Successful IBP implementation
The group quickly agreed that buy-in across all levels of the organization is a key factor to the successful implementation of IBP, starting with the executive board. Organizational leaders need to get excited and understand the true benefits IBP can bring. With realization at the top, IBP can be used to run the entire business more effectively, ambitions are often recalibrated and growth of 10-15% is possible.
In a second brainstorming activity, participants came up with some ideas on how to best engage the executive team in order to start, or progress, the IBP conversation within the organization. One participant, who is actually a member of an executive team, clearly stated what he would like to see in order to buy into the program: “I want to see a plan, with lead times, required investment, planned Return on Investment, and impact on current capacity.” Another interesting idea to engage executives that was discussed in the room is selling IBP as an opportunity to mobilize the organization to work toward a common goal. Furthermore, participants proposed the use of workshops to discuss various pain points within the organization and identify how IBP can be used to solve some of those problems. In the end, without the support of the executive team, IBP will not be successful within the organization. It is therefore imperative to involve them in the early stages.
However, a CEO shouting from the top of the organization that the company needs IBP is also not enough to create a sustainable IBP process. There must be a fundamental change in culture starting at the top, moving through line management and cascading down to the shop floor. A cultural change must take place. Several behaviors that will lead to success were discussed during the think tank:
- Do what you say you will do
- Establish a culture in which the truth is told – brutal honesty (especially regarding financials)
- Avoid surprises
- Work with one set of numbers
- Less is more – adding detail doesn’t always add insight
- Think like an owner
Without buy-in and a shift in culture, IBP will fail. One participant summed it up nicely: “All too often, executives fall in love with the potential results of the IBP approach but do not fall in love with the process. It is imperative to create an environment in which people fall in love with the process.” This of course requires a significant investment of time and money, but represents the only path to success.
Barriers to Success
In another discussion, participants were quick to note several barriers to success. Firstly, there will always be resistance to change. If organizations do not first clearly communicate the “why” before implementing IBP, there will be a significant amount of resistance from employees. It is important to address the question “What’s in it for me?” across all functions and levels in the organization and recruit change agents that will drive the desired adjustments through the organization.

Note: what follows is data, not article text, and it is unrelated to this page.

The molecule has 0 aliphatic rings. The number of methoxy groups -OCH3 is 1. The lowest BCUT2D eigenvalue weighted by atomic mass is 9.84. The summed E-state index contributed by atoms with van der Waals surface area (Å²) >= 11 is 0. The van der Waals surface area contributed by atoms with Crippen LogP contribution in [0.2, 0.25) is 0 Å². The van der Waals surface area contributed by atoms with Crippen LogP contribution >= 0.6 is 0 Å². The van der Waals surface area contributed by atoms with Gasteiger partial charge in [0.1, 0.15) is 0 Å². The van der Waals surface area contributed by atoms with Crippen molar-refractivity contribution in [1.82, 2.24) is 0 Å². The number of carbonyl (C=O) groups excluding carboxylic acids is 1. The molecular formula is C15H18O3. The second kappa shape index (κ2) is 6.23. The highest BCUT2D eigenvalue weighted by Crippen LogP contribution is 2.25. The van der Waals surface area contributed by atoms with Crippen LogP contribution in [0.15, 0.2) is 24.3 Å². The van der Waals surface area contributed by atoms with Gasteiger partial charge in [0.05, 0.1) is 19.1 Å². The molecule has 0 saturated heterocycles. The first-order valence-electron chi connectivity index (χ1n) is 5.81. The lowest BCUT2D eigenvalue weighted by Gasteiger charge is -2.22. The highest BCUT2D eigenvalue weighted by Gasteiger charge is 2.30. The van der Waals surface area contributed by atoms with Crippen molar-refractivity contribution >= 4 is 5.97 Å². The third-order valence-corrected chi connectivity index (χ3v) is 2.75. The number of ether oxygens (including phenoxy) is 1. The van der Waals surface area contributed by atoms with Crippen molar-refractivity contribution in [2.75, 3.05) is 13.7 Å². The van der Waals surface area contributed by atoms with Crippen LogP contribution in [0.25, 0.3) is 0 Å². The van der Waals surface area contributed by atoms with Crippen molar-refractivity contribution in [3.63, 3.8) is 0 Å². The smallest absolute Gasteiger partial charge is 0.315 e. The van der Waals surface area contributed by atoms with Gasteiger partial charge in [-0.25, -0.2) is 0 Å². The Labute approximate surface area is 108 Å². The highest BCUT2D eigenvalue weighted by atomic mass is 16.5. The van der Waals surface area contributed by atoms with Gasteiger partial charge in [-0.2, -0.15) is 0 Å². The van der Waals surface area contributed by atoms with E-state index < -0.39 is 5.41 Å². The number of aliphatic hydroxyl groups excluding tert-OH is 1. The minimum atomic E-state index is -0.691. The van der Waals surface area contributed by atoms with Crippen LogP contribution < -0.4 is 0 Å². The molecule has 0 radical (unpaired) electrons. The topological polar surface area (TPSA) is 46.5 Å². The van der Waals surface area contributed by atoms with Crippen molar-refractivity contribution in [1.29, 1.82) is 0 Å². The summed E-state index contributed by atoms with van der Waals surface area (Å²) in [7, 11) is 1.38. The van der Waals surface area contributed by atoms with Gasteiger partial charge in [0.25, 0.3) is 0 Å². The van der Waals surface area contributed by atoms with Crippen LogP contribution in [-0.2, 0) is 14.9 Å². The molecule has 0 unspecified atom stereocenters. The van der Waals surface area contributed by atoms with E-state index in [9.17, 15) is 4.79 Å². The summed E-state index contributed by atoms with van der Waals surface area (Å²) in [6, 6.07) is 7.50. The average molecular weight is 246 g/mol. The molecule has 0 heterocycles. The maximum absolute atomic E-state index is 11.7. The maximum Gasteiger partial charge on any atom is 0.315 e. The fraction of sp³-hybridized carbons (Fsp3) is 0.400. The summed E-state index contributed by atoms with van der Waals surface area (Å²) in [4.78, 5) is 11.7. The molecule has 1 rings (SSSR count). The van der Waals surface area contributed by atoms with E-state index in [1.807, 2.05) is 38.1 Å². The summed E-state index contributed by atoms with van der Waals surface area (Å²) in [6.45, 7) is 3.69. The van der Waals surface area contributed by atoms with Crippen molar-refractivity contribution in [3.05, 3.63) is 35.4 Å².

Another barrier to success identified by a member of the group is misguided incentives. All too often the concept of under-promising and over-delivering is engrained in a company culture. Workers are rewarded for reaching specific financial targets that are short-sighted or only relevant for one silo of the business, which can lead to the bending of the truth when it comes time to report the results. IBP requires open and honest communication within and across the various divisions. It is therefore imperative to encourage open and truthful conversations, especially when it comes to financials. One way to do this, as proposed by a participant, is to stop the “interrogation” type reporting meetings and allow employees to first report their results and address any reconciliation needs at the end of the meeting
Additional barriers discussed in the think tank included not obtaining the required buy-in, trying to do too much at once, and not providing a clear understanding of IBP to employees and the executive team.
In the end, the majority of participants stood behind the idea that IBP can help transform a business, but they also agreed that this will not happen overnight. In fact, it is a process that may require several months of planning and investment before the first return can be realized.
Members from Oliver Wight will be present at this year’s Supply Chain and Logistics Summit and Expo in Barcelona and plan to continue the discussion on Integrated Business Planning. This is also an event organized by Industry Dynamics and takes place from June 20 – June 22. Click here if you are interested in attending the event and receive a 30% discount on the admission price, or use the code “isco30” when registering.